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That Warm Dr. Hibbert Chuckle We All Know From The Simpsons Will Finally Be a Black Man's Voice

Dr. Hibbert from The Simpsons (1989-present); Kevin Michael Richardson attends Entertainment Weekly’s Comic-Con Bash on July 20, 2019.
Dr. Hibbert from The Simpsons (1989-present); Kevin Michael Richardson attends Entertainment Weekly’s Comic-Con Bash on July 20, 2019.
Screenshot: 20th Television/YouTube (Getty Images), Photo: Amy Sussman/Getty Images for Entertainment Weekly (Getty Images)

If you’re a fan of The Simpsons, you know the laugh.

It’s the laugh of Springfield’s local medical professional, Dr. Hibbert, who always has the propensity to make a warm-hearted pun in the midst of chaos. For over 30 years, that chuckle has come from the voice of actor Harry Shearer. Just in case you didn’t know, Shearer was a whole white man voicing a Black animated character.


Now, that’s changing. On Monday, Deadline reported Shearer will be replaced by veteran voice actor Kevin Michael Richardson.

Richardson will take over starting on Sunday, Feb. 28—the last day of Black History Month, mind you! Shearer’s last episode as Dr. Hibbert was this past Sunday, titled “Dairy Queen,” and he will move forward with the show, continuing to voice characters such as Ned Flanders, Principal Skinner and Mr. Burns.

The Cleveland Show - Interview with Kevin Michael Richardson / YouTube

The conversation surrounding the significance of Black animated characters being voiced by Black people has been especially amplified in the past year, with substantial changes happening in the industry such as Kristen Bell (Central Park) and Jenny Slate (Big Mouth) stepping down from their voiceover roles so that their characters could be voiced by Black women (Emmy Raver-Lampman and Ayo Edebiri, respectively). The Simpsons had this reckoning as well, with Hank Azaria stepping down last January as the original voice behind Indian-American character Apu.

On Richardson’s voice acting background, Deadline adds:

Richardson received a 2019 Primetime Emmy nomination for voicing the character Rosie on Netflix’s F Is For Family. He also worked on Family Guy, American Dad!, Guardians of the Galaxy, Teenage Mutant Ninja Turtles and Bless The Harts, among others.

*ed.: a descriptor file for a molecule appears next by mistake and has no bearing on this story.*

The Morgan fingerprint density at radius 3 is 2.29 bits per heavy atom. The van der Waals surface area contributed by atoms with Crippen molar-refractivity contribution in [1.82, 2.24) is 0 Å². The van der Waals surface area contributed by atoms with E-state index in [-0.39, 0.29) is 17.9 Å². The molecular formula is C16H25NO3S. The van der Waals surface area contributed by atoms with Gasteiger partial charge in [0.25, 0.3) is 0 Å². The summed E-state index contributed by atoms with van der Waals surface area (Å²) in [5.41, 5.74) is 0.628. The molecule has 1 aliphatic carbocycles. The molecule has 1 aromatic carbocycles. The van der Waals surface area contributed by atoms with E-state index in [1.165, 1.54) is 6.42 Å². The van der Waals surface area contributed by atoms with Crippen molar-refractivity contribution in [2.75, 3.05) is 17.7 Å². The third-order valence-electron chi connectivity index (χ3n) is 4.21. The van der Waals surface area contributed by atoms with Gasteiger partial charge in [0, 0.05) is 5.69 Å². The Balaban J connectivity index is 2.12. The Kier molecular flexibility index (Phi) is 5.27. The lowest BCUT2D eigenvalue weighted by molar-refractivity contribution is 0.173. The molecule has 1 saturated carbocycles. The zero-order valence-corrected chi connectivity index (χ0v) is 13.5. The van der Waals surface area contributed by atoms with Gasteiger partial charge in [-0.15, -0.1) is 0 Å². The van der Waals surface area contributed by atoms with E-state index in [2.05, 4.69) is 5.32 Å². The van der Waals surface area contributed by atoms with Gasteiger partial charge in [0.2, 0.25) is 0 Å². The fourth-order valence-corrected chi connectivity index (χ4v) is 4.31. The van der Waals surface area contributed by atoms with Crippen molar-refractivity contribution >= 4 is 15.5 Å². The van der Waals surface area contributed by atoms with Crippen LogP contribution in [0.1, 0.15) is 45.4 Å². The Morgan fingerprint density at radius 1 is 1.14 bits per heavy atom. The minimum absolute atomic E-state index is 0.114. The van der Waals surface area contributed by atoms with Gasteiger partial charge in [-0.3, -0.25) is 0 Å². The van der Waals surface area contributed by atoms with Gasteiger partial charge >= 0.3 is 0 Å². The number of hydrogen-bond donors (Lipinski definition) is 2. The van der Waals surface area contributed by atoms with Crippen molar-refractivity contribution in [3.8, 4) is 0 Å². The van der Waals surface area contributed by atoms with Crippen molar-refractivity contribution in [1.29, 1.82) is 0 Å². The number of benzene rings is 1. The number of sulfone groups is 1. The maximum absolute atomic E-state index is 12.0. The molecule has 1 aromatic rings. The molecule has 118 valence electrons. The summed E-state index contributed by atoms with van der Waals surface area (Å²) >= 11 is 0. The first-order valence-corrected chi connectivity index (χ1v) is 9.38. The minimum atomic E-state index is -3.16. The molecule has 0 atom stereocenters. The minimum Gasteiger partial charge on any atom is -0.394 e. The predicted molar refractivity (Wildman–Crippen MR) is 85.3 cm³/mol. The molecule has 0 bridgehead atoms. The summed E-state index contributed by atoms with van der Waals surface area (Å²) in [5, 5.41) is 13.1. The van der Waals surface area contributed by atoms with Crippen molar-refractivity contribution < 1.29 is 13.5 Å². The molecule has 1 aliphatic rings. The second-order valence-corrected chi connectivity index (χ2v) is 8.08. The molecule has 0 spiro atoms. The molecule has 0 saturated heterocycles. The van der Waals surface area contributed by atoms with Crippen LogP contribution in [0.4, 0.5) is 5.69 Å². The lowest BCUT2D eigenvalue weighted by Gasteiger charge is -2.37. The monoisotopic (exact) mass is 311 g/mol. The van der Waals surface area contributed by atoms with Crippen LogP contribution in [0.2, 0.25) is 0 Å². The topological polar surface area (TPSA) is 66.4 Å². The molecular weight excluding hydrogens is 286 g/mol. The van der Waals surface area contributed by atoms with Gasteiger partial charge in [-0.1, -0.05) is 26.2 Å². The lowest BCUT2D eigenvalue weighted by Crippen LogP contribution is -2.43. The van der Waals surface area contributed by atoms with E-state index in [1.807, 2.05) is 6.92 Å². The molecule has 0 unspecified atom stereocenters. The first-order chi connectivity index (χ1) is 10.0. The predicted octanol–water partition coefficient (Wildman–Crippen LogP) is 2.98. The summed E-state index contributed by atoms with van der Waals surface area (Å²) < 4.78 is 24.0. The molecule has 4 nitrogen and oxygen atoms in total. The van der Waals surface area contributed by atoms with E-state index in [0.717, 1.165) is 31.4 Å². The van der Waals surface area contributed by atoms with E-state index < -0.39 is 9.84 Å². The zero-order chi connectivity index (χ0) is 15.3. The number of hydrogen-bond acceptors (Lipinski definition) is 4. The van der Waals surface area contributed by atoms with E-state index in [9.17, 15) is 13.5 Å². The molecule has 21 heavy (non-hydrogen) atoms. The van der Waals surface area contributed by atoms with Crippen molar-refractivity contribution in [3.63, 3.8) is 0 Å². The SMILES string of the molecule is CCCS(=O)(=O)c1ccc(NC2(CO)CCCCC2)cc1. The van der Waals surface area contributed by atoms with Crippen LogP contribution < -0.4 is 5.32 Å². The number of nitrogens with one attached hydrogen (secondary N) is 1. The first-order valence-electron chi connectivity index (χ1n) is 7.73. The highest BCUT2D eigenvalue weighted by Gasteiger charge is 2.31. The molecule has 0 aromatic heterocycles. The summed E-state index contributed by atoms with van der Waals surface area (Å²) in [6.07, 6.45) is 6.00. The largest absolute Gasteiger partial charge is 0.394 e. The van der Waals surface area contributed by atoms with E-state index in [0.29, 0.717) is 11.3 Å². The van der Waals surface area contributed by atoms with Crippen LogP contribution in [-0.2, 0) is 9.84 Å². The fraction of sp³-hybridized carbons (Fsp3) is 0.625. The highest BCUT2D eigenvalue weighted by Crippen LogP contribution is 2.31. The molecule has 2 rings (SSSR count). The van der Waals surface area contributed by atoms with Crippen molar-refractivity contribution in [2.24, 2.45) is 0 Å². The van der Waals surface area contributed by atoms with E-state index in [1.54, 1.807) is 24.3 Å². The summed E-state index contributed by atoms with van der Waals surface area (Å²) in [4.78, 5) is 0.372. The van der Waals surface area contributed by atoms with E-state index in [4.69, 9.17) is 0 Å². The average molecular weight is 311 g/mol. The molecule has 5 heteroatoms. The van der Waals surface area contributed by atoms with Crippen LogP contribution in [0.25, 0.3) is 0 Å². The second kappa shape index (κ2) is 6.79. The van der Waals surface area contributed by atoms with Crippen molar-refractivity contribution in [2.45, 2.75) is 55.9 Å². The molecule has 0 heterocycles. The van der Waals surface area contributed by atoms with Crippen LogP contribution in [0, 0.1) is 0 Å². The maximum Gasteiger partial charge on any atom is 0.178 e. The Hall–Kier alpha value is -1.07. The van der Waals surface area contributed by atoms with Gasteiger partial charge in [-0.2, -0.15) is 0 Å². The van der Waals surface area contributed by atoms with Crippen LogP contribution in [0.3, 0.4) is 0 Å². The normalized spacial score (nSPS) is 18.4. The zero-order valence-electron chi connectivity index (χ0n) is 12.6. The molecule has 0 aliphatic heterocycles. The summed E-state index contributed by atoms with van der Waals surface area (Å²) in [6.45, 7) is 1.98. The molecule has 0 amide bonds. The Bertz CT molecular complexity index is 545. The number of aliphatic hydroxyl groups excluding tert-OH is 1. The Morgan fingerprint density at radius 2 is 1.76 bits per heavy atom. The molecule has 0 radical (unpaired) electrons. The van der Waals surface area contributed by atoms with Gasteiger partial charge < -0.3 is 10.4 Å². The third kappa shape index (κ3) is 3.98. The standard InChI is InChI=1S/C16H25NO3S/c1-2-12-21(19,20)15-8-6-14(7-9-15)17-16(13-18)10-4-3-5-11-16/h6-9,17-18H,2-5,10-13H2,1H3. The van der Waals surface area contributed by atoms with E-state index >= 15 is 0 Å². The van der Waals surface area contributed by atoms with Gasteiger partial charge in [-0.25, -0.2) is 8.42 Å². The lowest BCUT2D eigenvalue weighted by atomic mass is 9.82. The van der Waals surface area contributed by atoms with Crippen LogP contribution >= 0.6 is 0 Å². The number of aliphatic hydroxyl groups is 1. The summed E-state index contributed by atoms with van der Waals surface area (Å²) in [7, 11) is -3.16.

And that’s just the tip of the iceberg—seriously, scroll through his IMDb page—this man’s voice is likely a part of your childhood if you grew up in the 1990s and 2000s.

“Sometimes, from what I’ve done, people want similar sounds relative to those characters,” Richardson said in a 2013 interview with GeekMom. “What I admire are people who cast me for range. Knowing that I can do highs and lows and stuff like that, like when I was Cleveland Jr. and Barney Rubble, that’s pretty cool. To not be set in one specific area is nice. It’s nice to know that people are aware of what I can do.”


Congrats to Kevin Michael Richardson! With his background, we’re sure he’ll do Dr. Hibbert justice.

Staff Writer, Entertainment at The Root. Sugar, spice & everything rice. Equipped with the uncanny ability to make a Disney reference and a double entendre in the same sentence.



We should rightly commend comic Hari Kondabolu for, if not starting then building momentum, calling out the whole Animation Voiceover Industry for using whites to voice POC characters when he protested The Simpson’s Hank Azaria doing Apu’s stereotypical Indian voice. His continued speaking out on the practice has not only made whites acknowledge the nepotism and insularity of ‘who gets Multiple jobs’ but shamed many into rejecting their privilege and quitting - Black people have actually gotten JOBS as a result!

Just like we can thank Hannibal Burress for not falling for the constructed persona nor letting people forget that Cosby was known to be drugging women for decades. His input should be honored by Black and white women who’ve received some measure of comfort or closure or justice even years after their assaults.

Dave Chappelle can take notes on how comedians can use even low-wattage platforms to evolve thinking and actually affect societal change.